How is Multiple Intelligences relevant to the principles of UDL? First, let's look at a brief summary of the guiding principles of UDL:
UDL also promotes the inclusion and engagement of all students by offering students multiple ways to learn and demonstrate their learning. UDL is largely supported by brain research, which shows that each individual brain has unique patterns of activity while learning (Rose & Meyer, 2002). Teachers are therefore tasked with teaching a room full of students, all of whom learn differently. Teachers can reach more students by presenting concepts to target more than one sensory pathway. Information can be presented verbally to appeal to auditory learners, it can be presented visually to visual learners, artifacts and manipulatives can be presented to tactile and visual learners, and opportunities to learn through movement appeals to kinesthetic learners. Presenting information to target different senses not only helps students learn in ways that are best suited to their strengths, it also helps all students better internalize information by accessing it in multiple ways.
This cartoon exemplifies the traditional classroom perfectly. Teaching and assessing everyone in the same way only benefits those who learn best that way, and ignores the strengths of everyone else.
Both UDL and Multiple Intelligences serve to meet the needs of all learners by providing everyone an opportunity to learn and demonstrate their learning in ways better suited to their needs and learning styles.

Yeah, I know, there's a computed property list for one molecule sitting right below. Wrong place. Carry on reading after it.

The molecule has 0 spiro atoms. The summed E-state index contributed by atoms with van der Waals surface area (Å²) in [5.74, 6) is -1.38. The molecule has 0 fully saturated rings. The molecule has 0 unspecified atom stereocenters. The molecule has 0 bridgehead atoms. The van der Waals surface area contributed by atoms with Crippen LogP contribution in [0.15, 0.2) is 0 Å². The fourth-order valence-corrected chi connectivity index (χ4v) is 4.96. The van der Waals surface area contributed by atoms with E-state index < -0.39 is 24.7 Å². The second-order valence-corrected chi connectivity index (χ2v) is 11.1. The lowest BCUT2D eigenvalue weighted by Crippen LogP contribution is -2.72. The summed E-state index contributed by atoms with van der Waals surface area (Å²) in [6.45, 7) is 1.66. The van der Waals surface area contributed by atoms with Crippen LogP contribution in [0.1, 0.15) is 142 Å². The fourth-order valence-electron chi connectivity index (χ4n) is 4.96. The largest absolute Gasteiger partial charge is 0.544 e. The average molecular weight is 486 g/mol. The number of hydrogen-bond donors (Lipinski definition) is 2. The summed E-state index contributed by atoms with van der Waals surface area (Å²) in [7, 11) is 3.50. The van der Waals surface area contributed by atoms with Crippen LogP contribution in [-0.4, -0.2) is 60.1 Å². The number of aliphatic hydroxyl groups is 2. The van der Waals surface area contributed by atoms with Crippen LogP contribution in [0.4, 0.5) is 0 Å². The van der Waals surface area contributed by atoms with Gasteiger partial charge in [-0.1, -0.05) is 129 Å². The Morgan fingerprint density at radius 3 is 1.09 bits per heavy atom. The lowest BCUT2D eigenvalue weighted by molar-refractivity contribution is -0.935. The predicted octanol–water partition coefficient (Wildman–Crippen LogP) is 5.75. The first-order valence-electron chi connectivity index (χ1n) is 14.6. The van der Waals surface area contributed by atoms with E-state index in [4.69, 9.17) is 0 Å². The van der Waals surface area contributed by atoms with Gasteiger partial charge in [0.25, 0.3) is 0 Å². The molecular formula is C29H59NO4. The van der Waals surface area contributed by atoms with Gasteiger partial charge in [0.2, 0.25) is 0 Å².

If we use the cartoon as an example, instead of having one big exam - climbing the tree, why not...
- Offer a choice of exams between climbing a tree, swimming, running, and lifting heavy objects - this way all of the animals would be given a chance to shine.
- Why have an exam at all? Each of these skills could be taught, students could have a chance to practice each one, and the teacher could observe their results and make anecdotal notes of their progress in each area.
- Offer opportunities to collaborate - the animals could team up to complete an obstacle course that utilizes all of their skills, and each member of the team could choose an area to work on, and make a meaningful contribution to the team.
- Let the students teach their areas of stength to others - the teacher could create a rubric to evaluate how well the animals can teach one another to climb, swim, run, or lift.
How can we follow the principles of UDL and Multiple Intelligences in the classroom to promote the inclusion and engagement of all students? Teachers can:
- Plan lessons and units to target as many multiple intelligences and sensory pathways as possible (students can watch videos, read or listen to stories, play board games or online games, pair and share, have opportunities to move while they are learning, explore artifacts, view and/or create models or works of art, writing, create or view maps/graphs/tables, invite guest speakers, take students on field trips, etc).
- Provide students with choices in how they learn (this could include centres, choices in projects/assignments).
- Provide choices in types of assessment (multiple choice, essay questions, short-answer, interview, projects, group assignments, etc).